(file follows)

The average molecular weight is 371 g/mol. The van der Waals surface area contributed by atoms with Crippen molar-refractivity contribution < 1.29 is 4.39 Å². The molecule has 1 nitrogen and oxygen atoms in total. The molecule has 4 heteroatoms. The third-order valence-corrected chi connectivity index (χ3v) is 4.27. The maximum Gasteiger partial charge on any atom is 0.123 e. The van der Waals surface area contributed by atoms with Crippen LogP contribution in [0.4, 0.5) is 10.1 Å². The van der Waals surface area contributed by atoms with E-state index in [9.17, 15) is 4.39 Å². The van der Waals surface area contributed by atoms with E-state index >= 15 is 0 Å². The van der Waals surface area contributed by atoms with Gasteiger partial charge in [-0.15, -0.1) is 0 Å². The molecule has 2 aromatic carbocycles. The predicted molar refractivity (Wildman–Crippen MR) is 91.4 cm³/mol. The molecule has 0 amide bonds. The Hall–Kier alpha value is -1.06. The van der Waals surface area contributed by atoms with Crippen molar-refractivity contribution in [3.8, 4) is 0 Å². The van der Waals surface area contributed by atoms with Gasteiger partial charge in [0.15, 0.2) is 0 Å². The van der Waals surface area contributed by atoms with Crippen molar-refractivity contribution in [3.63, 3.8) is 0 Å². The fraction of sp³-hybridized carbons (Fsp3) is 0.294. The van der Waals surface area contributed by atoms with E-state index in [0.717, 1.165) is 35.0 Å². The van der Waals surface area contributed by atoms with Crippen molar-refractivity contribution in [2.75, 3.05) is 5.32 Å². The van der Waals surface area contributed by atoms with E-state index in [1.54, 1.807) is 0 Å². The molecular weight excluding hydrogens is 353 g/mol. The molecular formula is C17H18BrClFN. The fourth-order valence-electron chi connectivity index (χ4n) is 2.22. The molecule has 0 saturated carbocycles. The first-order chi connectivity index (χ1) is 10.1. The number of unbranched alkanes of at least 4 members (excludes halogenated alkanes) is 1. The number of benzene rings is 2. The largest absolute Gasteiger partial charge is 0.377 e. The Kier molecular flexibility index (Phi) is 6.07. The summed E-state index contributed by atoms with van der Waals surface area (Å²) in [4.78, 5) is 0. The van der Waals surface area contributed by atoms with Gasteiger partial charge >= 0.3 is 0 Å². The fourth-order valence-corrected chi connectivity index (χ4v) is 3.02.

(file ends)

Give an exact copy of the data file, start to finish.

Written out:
The average molecular weight is 371 g/mol. The van der Waals surface area contributed by atoms with Crippen molar-refractivity contribution < 1.29 is 4.39 Å². The molecule has 1 nitrogen and oxygen atoms in total. The molecule has 4 heteroatoms. The third-order valence-corrected chi connectivity index (χ3v) is 4.27. The maximum Gasteiger partial charge on any atom is 0.123 e. The van der Waals surface area contributed by atoms with Crippen LogP contribution in [0.4, 0.5) is 10.1 Å². The van der Waals surface area contributed by atoms with E-state index in [9.17, 15) is 4.39 Å². The van der Waals surface area contributed by atoms with E-state index >= 15 is 0 Å². The van der Waals surface area contributed by atoms with Gasteiger partial charge in [-0.15, -0.1) is 0 Å². The molecule has 2 aromatic carbocycles. The predicted molar refractivity (Wildman–Crippen MR) is 91.4 cm³/mol. The molecule has 0 amide bonds. The Hall–Kier alpha value is -1.06. The van der Waals surface area contributed by atoms with Crippen molar-refractivity contribution in [3.8, 4) is 0 Å². The van der Waals surface area contributed by atoms with Gasteiger partial charge in [0.15, 0.2) is 0 Å². The van der Waals surface area contributed by atoms with Crippen molar-refractivity contribution in [3.63, 3.8) is 0 Å². The fraction of sp³-hybridized carbons (Fsp3) is 0.294. The van der Waals surface area contributed by atoms with E-state index in [0.717, 1.165) is 35.0 Å². The van der Waals surface area contributed by atoms with Crippen molar-refractivity contribution in [2.75, 3.05) is 5.32 Å². The van der Waals surface area contributed by atoms with E-state index in [1.54, 1.807) is 0 Å². The molecular weight excluding hydrogens is 353 g/mol. The molecular formula is C17H18BrClFN. The fourth-order valence-electron chi connectivity index (χ4n) is 2.22. The molecule has 0 saturated carbocycles. The first-order chi connectivity index (χ1) is 10.1. The number of unbranched alkanes of at least 4 members (excludes halogenated alkanes) is 1. The number of benzene rings is 2. The largest absolute Gasteiger partial charge is 0.377 e. The Kier molecular flexibility index (Phi) is 6.07. The summed E-state index contributed by atoms with van der Waals surface area (Å²) in [4.78, 5) is 0. The van der Waals surface area contributed by atoms with Gasteiger partial charge >= 0.3 is 0 Å². The fourth-order valence-corrected chi connectivity index (χ4v) is 3.02.